Gus Van Sant’s latest project barely made a ripple at the box office during its brief theatrical release this summer, and that trend isn’t likely to change now that the film is available for home viewing. While arthouse dramas have fallen on hard times in our blockbuster-obsessed theatrical climate, there’s little chance this particular film would have made an impact even if Gus Van Sant had made it in the 1990s with his original choice for star, Robin Williams. That’s because the source material simply isn’t all that special or particularly moving. Although Van Sant’s film is made with impeccable craft and fine performances from his strong cast, there’s just not enough to set it apart from any number of bummer biopics.
Joaquin Phoenix stars as John Callahan, an alcoholic quadriplegic who garnered acclaim as a newspaper cartoonist in his post-accident years. The film largely tracks his chronological progression through the 12-step process of Alcoholics Anonymous, aside from a lengthy flashback to his wasted life before his accident. It’s there that he meets and spends his final walking night partying with Dexter (Jack Black), a fellow boozehound who drunkenly crashes their car into a lightpole, escaping with scratches while Callahan ends up in a wheelchair for life.
After his accident, he ends up in a support group headed by AIDS-afflicted Donny (Jonah Hill) that forces him to come to terms with his plight and how he got there. He also meets an almost angelic volunteer named Annu (Rooney Mara) at his rehab center, eventually entering into a romantic relationship with her. His cartooning career seems to happen by chance, as he had no apparent artistic ambitions before his accident and seems to use his wryly humorous and roughly drawn observations as a form of personal catharsis rather than any employment attempt. He’s not portrayed as a particularly likable person before or after the crash, making it even more difficult to care about his lengthy road to redemption. At nearly two hours, the film feels at least a half hour too long, and could have been better served by skipping his entire pre-accident life.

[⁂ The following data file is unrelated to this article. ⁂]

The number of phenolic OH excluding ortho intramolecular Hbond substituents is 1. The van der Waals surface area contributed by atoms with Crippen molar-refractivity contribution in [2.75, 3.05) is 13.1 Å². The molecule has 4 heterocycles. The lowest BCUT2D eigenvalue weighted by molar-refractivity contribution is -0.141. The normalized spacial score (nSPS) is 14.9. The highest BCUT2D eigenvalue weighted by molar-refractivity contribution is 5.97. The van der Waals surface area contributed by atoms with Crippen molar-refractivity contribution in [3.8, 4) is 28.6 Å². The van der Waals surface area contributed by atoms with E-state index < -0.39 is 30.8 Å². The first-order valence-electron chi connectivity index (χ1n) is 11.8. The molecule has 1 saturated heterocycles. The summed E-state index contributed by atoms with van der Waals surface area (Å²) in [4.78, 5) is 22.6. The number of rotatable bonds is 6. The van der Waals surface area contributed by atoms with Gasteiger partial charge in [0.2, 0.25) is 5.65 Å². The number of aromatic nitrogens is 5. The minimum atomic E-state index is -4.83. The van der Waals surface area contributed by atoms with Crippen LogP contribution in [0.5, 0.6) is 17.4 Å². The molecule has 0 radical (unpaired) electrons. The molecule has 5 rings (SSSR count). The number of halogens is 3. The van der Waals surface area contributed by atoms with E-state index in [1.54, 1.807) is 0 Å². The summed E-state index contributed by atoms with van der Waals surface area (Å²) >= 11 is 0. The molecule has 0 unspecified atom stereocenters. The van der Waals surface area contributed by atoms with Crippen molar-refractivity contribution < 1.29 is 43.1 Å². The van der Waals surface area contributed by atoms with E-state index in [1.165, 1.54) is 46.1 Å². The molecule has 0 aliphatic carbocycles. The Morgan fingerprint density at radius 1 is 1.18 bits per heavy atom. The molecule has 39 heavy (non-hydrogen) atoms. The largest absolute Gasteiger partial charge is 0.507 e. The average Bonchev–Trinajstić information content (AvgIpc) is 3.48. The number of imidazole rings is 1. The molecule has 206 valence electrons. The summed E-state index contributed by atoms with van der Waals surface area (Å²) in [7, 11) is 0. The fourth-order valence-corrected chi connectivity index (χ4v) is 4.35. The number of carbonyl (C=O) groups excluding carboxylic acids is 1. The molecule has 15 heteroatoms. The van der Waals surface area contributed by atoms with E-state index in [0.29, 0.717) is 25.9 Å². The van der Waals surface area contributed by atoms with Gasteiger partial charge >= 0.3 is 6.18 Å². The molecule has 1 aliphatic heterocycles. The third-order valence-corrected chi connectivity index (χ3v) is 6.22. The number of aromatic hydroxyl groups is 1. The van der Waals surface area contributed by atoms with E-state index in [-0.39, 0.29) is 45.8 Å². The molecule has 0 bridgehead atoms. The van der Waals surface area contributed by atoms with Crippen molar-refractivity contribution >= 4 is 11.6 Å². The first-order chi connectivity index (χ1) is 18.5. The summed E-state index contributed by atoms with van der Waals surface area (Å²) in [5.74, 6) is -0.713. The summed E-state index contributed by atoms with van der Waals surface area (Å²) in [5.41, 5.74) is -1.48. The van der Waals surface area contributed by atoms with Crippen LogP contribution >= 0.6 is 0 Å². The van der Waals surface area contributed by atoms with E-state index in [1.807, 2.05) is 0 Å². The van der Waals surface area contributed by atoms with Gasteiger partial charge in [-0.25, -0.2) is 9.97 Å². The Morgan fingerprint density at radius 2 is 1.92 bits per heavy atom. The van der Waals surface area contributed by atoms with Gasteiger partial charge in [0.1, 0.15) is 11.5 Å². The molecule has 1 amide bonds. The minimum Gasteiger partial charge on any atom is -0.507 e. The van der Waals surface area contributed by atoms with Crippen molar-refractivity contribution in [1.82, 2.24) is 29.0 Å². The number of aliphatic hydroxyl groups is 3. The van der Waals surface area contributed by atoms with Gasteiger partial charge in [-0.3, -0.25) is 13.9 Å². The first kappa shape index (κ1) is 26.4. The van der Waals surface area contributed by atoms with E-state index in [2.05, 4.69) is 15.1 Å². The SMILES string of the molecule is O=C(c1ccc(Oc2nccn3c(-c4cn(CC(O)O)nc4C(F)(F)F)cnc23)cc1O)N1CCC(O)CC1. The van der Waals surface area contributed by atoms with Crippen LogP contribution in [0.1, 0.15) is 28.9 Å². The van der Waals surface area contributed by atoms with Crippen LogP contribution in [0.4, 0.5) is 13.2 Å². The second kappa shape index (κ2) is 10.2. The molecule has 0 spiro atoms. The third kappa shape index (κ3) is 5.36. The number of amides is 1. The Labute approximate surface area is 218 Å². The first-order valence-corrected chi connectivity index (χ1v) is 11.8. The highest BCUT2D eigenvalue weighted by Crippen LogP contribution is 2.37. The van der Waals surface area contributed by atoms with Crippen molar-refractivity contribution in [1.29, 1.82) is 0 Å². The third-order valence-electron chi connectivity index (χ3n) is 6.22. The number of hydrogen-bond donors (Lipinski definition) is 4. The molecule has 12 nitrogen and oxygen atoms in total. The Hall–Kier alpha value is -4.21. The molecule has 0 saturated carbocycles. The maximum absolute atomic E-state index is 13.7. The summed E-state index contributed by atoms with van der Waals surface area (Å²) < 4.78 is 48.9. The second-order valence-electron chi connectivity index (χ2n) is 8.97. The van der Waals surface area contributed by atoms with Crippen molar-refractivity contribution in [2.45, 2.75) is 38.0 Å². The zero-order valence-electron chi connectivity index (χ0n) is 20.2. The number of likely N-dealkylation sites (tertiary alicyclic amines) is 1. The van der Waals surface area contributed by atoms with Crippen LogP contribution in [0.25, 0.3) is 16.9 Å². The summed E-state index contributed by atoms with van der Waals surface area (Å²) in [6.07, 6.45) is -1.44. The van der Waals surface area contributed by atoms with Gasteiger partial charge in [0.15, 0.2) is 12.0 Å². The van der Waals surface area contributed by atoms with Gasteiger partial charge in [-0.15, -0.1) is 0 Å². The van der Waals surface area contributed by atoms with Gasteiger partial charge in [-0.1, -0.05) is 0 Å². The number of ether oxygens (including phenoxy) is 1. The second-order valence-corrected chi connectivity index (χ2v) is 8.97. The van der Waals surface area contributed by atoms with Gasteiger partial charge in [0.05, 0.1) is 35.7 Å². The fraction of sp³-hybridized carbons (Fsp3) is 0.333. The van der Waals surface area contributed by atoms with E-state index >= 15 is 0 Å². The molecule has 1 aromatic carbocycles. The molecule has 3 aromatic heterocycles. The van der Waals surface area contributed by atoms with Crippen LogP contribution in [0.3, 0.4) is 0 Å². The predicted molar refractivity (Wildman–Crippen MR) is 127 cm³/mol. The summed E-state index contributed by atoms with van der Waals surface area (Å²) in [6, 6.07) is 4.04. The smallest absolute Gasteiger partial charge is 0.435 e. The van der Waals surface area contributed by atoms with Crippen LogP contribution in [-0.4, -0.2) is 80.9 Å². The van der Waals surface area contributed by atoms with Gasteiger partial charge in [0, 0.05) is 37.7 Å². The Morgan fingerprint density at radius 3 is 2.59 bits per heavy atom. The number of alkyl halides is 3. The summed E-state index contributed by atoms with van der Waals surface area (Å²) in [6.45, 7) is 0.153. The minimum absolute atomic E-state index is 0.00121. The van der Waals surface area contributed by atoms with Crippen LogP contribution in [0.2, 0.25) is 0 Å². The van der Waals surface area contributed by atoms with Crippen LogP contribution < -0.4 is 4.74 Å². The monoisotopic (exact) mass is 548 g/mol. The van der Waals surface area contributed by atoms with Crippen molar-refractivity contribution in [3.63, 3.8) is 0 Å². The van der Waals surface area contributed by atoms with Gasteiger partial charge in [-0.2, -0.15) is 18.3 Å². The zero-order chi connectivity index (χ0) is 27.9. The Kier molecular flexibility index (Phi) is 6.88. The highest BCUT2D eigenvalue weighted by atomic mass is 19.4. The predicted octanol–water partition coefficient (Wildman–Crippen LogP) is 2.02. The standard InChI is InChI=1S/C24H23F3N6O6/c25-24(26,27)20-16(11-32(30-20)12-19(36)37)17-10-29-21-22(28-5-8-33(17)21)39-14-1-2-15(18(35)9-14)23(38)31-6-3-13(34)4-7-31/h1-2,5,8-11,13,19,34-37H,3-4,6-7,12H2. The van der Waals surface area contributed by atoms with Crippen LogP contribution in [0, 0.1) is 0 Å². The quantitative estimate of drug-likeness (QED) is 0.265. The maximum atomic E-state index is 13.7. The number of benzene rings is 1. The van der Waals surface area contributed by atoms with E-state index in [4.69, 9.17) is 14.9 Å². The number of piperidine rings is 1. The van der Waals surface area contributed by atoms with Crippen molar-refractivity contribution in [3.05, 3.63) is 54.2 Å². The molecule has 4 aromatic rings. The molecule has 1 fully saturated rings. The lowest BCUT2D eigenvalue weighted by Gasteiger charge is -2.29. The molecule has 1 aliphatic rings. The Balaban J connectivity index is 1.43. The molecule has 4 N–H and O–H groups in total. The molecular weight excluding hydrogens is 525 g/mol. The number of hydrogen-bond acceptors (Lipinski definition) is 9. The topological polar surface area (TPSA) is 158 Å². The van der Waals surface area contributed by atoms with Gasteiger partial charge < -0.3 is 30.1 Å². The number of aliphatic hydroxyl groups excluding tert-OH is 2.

Bonus features are nearly non-existent, with only two brief and inconsequential behind-the-scenes segments totaling about ten minutes. The image quality is suitable precise on Blu-ray, although oddy exhibiting enough persistent graininess that it appears to have been shot on film, in opposition to its reportedly digital origins. The soundtrack is presented in 5.1 DTS-HD Master Audio, largely wasted on the dialogue-heavy project but occasionally handy for Danny Elfman’s sparse and unmemorable score. The Blu-ray does include a digital copy, but does not include a DVD.